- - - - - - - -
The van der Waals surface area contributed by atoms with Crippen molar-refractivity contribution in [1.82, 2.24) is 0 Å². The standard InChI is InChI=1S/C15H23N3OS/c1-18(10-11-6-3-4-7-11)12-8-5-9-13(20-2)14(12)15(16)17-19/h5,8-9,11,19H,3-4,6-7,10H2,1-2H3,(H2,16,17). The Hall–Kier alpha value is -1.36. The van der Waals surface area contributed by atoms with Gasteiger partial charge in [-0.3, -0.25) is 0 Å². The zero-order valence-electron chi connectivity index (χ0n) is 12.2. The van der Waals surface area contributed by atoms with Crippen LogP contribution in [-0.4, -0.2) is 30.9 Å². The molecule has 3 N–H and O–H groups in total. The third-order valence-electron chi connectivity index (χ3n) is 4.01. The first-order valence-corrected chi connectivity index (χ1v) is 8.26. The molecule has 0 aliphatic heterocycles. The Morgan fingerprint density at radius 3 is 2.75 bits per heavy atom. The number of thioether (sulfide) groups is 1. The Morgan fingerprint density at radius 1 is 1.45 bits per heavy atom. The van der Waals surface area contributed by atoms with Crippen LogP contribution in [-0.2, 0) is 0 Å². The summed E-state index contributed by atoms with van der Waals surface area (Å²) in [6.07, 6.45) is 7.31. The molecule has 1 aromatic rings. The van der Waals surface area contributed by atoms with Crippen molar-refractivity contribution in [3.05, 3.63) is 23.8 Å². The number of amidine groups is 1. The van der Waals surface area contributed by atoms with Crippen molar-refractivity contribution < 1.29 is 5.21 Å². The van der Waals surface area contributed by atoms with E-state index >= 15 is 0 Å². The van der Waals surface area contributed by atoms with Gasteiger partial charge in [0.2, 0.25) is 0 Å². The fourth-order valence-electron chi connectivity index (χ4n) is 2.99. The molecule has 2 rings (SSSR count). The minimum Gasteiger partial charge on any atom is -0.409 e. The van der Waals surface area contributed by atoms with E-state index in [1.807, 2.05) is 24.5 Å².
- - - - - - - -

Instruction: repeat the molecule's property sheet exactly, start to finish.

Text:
The van der Waals surface area contributed by atoms with Crippen molar-refractivity contribution in [1.82, 2.24) is 0 Å². The standard InChI is InChI=1S/C15H23N3OS/c1-18(10-11-6-3-4-7-11)12-8-5-9-13(20-2)14(12)15(16)17-19/h5,8-9,11,19H,3-4,6-7,10H2,1-2H3,(H2,16,17). The Hall–Kier alpha value is -1.36. The van der Waals surface area contributed by atoms with Gasteiger partial charge in [-0.3, -0.25) is 0 Å². The zero-order valence-electron chi connectivity index (χ0n) is 12.2. The van der Waals surface area contributed by atoms with Crippen LogP contribution in [-0.4, -0.2) is 30.9 Å². The molecule has 3 N–H and O–H groups in total. The third-order valence-electron chi connectivity index (χ3n) is 4.01. The first-order valence-corrected chi connectivity index (χ1v) is 8.26. The molecule has 0 aliphatic heterocycles. The Morgan fingerprint density at radius 3 is 2.75 bits per heavy atom. The number of thioether (sulfide) groups is 1. The Morgan fingerprint density at radius 1 is 1.45 bits per heavy atom. The van der Waals surface area contributed by atoms with Crippen LogP contribution in [-0.2, 0) is 0 Å². The summed E-state index contributed by atoms with van der Waals surface area (Å²) in [6.07, 6.45) is 7.31. The molecule has 1 aromatic rings. The van der Waals surface area contributed by atoms with Crippen molar-refractivity contribution in [3.05, 3.63) is 23.8 Å². The number of amidine groups is 1. The van der Waals surface area contributed by atoms with Crippen molar-refractivity contribution < 1.29 is 5.21 Å². The van der Waals surface area contributed by atoms with E-state index >= 15 is 0 Å². The van der Waals surface area contributed by atoms with Gasteiger partial charge in [0.2, 0.25) is 0 Å². The fourth-order valence-electron chi connectivity index (χ4n) is 2.99. The molecule has 2 rings (SSSR count). The minimum Gasteiger partial charge on any atom is -0.409 e. The van der Waals surface area contributed by atoms with E-state index in [1.807, 2.05) is 24.5 Å².